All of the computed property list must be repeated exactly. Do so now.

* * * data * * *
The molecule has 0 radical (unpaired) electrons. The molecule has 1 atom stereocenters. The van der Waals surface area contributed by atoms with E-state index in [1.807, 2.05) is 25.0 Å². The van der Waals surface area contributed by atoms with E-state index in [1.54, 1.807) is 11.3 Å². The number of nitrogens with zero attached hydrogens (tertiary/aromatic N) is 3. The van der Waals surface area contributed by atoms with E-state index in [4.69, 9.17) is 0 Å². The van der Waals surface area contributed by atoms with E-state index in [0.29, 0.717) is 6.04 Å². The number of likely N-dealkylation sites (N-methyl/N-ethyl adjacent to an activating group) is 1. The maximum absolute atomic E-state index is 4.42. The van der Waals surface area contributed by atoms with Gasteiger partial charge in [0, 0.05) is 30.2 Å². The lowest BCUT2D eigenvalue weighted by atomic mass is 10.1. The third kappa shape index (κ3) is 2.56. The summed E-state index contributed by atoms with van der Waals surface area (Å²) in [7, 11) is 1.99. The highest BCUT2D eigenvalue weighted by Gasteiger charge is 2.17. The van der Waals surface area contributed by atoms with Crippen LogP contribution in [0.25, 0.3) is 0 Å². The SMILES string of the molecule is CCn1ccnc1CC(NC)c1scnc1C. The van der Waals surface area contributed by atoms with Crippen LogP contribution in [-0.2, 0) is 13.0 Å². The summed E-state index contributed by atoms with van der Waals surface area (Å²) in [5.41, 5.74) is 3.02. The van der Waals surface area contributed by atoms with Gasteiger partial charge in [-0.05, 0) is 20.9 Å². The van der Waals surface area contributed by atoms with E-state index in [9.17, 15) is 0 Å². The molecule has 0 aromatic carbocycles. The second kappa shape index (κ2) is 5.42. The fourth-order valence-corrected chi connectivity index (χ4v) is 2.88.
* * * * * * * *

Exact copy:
The molecule has 0 radical (unpaired) electrons. The molecule has 1 atom stereocenters. The van der Waals surface area contributed by atoms with E-state index in [1.807, 2.05) is 25.0 Å². The van der Waals surface area contributed by atoms with E-state index in [1.54, 1.807) is 11.3 Å². The number of nitrogens with zero attached hydrogens (tertiary/aromatic N) is 3. The van der Waals surface area contributed by atoms with E-state index in [4.69, 9.17) is 0 Å². The van der Waals surface area contributed by atoms with E-state index in [0.29, 0.717) is 6.04 Å². The number of likely N-dealkylation sites (N-methyl/N-ethyl adjacent to an activating group) is 1. The maximum absolute atomic E-state index is 4.42. The van der Waals surface area contributed by atoms with Gasteiger partial charge in [0, 0.05) is 30.2 Å². The lowest BCUT2D eigenvalue weighted by atomic mass is 10.1. The third kappa shape index (κ3) is 2.56. The summed E-state index contributed by atoms with van der Waals surface area (Å²) in [7, 11) is 1.99. The highest BCUT2D eigenvalue weighted by Gasteiger charge is 2.17. The van der Waals surface area contributed by atoms with Crippen LogP contribution in [0.25, 0.3) is 0 Å². The SMILES string of the molecule is CCn1ccnc1CC(NC)c1scnc1C. The van der Waals surface area contributed by atoms with Crippen LogP contribution in [-0.2, 0) is 13.0 Å². The summed E-state index contributed by atoms with van der Waals surface area (Å²) in [5.41, 5.74) is 3.02. The van der Waals surface area contributed by atoms with Gasteiger partial charge in [-0.05, 0) is 20.9 Å². The van der Waals surface area contributed by atoms with E-state index in [9.17, 15) is 0 Å². The molecule has 0 aromatic carbocycles. The second kappa shape index (κ2) is 5.42. The fourth-order valence-corrected chi connectivity index (χ4v) is 2.88.